News & Information

MTA Bus Contract

*** UPDATE JULY 14, 2014 ***

Both sides are working extremely hard to get the final approvals on our contract.  At this time we are still hopeful that we will be able to get the contract to the RESCHEDULED JULY 28th Board Meeting.  We will post updated information on the website as it becomes available.


On Friday, May 16, the Company and Union met before Kim D. Moore-Ward, the mediator designated by PERB, to hear our contract impasse.  After meeting with both sides separately, the mediator issued her recommendations in the dispute.  The Company argued that if TWU Local 100 ratifies their agreement on May 19th this will drastically change the negotiating landscape.  We pointed out that the contract impasse we filed was for the previous rounds of negotiation, so Local 100's current contract should have nothing to do with our impasse and that we see this as another delay tactic by the Company,  We insisted that if the mediator orders us back to the table there should be strict time limits imposed on the Company to reach an agreement on the contract.  With that, the mediator recommended that the parties report back to her in thirty days to update her on our progress in reaching an agreement.  If the parties are making progress, she will allow an additional thirty days for us to reach an agreement.  If at any time during the additional thirty day period we believe we are not going to reach an agreement on the contract, we will contact the mediator and insist that mediation be reconvened immediately.

Local 100 did ratify their agreement earlier today, and we are now in the process of scheduling meetings with the Company.  I would also like to have a Unit meeting within the next few weeks to update everyone on our progress.


SSII Retroactive Wage Adjustment Info

The BSC has confirmed that the Retroactive Wage Adjustment (RWA) data will available to the members through the BSC portal.  Every member will be able to view and download a complete breakdown of their retroactive wage adjustments through the BSC portal.  As soon as the RWA data becomes available we will post a notice on our website.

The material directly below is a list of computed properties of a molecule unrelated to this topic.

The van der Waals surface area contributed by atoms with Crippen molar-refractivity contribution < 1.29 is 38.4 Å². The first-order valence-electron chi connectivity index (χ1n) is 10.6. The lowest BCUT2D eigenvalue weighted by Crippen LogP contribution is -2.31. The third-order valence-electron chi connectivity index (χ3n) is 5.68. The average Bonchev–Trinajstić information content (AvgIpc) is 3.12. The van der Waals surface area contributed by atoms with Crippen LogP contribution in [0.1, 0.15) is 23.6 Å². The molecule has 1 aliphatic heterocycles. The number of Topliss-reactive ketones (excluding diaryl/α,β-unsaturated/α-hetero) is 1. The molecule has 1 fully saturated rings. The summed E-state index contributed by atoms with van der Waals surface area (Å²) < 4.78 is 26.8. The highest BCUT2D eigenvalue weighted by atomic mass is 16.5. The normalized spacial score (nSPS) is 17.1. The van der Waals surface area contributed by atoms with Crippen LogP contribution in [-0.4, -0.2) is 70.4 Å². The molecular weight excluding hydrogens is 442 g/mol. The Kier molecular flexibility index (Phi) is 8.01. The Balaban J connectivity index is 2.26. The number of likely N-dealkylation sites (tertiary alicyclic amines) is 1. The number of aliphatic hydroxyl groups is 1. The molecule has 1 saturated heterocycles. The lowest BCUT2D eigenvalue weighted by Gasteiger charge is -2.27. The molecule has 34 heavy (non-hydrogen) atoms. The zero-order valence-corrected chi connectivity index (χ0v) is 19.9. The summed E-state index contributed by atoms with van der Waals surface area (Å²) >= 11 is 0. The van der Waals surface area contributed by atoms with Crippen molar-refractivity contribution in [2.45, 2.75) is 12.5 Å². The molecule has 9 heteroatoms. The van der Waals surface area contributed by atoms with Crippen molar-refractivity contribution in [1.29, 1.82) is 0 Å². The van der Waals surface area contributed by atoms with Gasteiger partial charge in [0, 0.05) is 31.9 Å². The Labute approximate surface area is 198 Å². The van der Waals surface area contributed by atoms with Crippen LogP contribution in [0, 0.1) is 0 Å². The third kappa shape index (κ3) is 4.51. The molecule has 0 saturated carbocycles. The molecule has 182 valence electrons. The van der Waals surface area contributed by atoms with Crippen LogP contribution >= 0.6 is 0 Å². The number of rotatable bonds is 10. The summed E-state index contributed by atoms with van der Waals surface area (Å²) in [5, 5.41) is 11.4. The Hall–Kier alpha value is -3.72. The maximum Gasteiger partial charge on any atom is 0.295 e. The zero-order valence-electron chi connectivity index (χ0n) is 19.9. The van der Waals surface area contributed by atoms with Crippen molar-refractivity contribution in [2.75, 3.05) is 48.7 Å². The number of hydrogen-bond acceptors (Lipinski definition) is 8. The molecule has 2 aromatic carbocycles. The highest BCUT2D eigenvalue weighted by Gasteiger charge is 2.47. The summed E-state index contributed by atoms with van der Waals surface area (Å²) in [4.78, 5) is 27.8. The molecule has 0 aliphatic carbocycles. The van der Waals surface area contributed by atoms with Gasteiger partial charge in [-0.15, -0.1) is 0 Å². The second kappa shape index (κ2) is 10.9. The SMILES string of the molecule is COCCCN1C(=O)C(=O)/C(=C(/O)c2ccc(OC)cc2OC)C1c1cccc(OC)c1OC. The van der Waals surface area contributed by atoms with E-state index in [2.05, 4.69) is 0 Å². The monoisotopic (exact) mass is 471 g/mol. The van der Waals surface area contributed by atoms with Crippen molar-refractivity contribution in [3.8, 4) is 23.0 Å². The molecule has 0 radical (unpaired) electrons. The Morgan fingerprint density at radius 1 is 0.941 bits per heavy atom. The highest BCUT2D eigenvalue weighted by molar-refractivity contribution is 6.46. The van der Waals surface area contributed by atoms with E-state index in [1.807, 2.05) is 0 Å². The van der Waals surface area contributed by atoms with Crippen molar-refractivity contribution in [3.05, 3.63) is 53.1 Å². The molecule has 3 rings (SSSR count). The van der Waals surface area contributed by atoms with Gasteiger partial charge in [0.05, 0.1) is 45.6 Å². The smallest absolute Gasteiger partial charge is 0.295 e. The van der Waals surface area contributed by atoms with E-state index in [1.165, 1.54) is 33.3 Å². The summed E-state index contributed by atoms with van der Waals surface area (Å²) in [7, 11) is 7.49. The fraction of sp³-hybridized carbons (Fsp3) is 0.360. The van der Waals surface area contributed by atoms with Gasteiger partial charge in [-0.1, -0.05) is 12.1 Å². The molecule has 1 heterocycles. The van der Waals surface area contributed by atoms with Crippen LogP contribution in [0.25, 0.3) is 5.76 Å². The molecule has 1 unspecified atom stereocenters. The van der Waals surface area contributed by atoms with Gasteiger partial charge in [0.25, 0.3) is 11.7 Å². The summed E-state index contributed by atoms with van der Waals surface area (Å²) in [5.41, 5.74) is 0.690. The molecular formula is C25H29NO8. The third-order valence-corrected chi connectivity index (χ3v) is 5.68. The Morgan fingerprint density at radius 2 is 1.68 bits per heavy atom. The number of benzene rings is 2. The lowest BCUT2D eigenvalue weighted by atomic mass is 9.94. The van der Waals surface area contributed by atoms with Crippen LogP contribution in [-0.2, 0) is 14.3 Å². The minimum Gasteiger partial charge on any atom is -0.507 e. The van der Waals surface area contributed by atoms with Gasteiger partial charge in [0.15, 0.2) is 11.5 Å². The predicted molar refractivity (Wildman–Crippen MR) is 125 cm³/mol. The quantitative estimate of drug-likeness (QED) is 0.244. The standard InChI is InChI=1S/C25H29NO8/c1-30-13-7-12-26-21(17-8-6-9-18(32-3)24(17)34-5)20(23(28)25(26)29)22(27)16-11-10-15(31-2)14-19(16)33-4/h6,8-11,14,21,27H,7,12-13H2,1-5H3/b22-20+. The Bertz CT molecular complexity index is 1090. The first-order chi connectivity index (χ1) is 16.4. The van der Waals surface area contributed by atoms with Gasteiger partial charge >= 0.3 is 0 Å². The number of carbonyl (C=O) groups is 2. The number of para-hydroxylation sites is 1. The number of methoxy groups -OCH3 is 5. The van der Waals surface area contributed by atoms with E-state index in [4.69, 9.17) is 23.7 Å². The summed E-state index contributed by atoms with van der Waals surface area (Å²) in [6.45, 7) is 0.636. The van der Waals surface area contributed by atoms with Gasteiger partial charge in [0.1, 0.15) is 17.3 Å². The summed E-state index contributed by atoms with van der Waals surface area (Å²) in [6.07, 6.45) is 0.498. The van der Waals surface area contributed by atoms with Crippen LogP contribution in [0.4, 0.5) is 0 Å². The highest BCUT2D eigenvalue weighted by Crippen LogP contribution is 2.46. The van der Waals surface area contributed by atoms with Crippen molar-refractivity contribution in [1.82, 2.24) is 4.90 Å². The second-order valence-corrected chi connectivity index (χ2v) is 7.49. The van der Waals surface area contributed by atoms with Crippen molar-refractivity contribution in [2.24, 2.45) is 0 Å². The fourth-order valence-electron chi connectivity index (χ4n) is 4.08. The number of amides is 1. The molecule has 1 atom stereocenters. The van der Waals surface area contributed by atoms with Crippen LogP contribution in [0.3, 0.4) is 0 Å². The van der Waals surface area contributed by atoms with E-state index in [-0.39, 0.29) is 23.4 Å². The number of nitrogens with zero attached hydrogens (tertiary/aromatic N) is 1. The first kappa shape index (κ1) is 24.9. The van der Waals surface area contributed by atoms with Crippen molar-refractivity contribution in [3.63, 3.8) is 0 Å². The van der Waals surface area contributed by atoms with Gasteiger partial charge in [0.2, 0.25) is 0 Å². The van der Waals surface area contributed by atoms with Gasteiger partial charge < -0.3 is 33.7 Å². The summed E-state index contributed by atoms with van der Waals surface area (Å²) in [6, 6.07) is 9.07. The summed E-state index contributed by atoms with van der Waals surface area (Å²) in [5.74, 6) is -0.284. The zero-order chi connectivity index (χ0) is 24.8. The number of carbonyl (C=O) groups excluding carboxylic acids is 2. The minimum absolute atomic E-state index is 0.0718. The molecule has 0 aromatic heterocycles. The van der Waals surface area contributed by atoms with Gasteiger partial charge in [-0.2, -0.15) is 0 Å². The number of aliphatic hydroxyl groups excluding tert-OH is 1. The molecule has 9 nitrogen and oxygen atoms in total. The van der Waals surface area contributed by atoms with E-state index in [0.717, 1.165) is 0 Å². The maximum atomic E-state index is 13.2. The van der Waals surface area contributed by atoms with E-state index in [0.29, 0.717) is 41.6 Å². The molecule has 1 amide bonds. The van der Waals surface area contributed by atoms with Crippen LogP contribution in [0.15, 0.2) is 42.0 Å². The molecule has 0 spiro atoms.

• RWA deferral forms will be mailed to the members on July 24th
  • Members will be able to defer up to 80% of their RWA
  • Forms are due back to the BSC by August 8th
  • The wages increases will be in the August 14th Pay Check
  • A Separate Retroactive Payment Check will be issued on September 11th.

CLICK HERE to go to the BSC Self-Service Home page

CLICK HERE for Info to Access and Download Data on the BSC Self-Service Portal

CLICK HERE for info on Signing in to the BSC Self-Service Portal for the First Time

If you have any questions regarding the RWA payments or need information on accessing your data, please contact the Union office.

Retroactive Payment Work Sheet

We have created an excel work sheet for the members to calculate their retroactive payment.  This will help the members decide what percentage, if any they would like to defer. To calculate your payment,  you need to input the hours you worked during each pay raise period.  This can be done by adding up the hours on your pay checks or by checking your time cards.

We are working with the BSC to have a complete break down of each members retroactive payment available to them by the time the retroactive payments are made.

Click HERE to open SSII Retroactive Work Sheet.

Legislators Right A Wrong, Let Left-Out Vets Buy Back Time

By SARAH DORSEY | Posted: Monday, June 23, 2014 5:30 pm

NOT VETERAN ENOUGH FOR PENSION BUYBACK? Robert Browne, now a Long Island Public School Teacher, sits on a bunker at Bagram Air Base in Afghanistan during a tour in 2004. Though he has 28 years’ combined active and reserve experience in the U.S. Army, he was denied the chance to buy three years of pension credits because his service abroad during the Cold War and in Afghanistan didn’t quality under state law. For two years, he has advocated for all veterans to be granted the benefit.

Ruling Against Union Fees Contains Damage to Labor

By STEVEN GREENHOUSEJUNE 30, 2014

The Supreme Court dealt a limited blow to organized labor on Monday by ruling that some government employees did not have to pay any fees to the unions representing them. But the court declined to strike down a decades-old precedent that required many public sector workers to pay union fees. Writing for the 5-to-4 majority, Justice Samuel A. Alito Jr. concluded that there was a category of government employees — a partial public employee — who can opt out of joining a union and not be required to contribute union fees.

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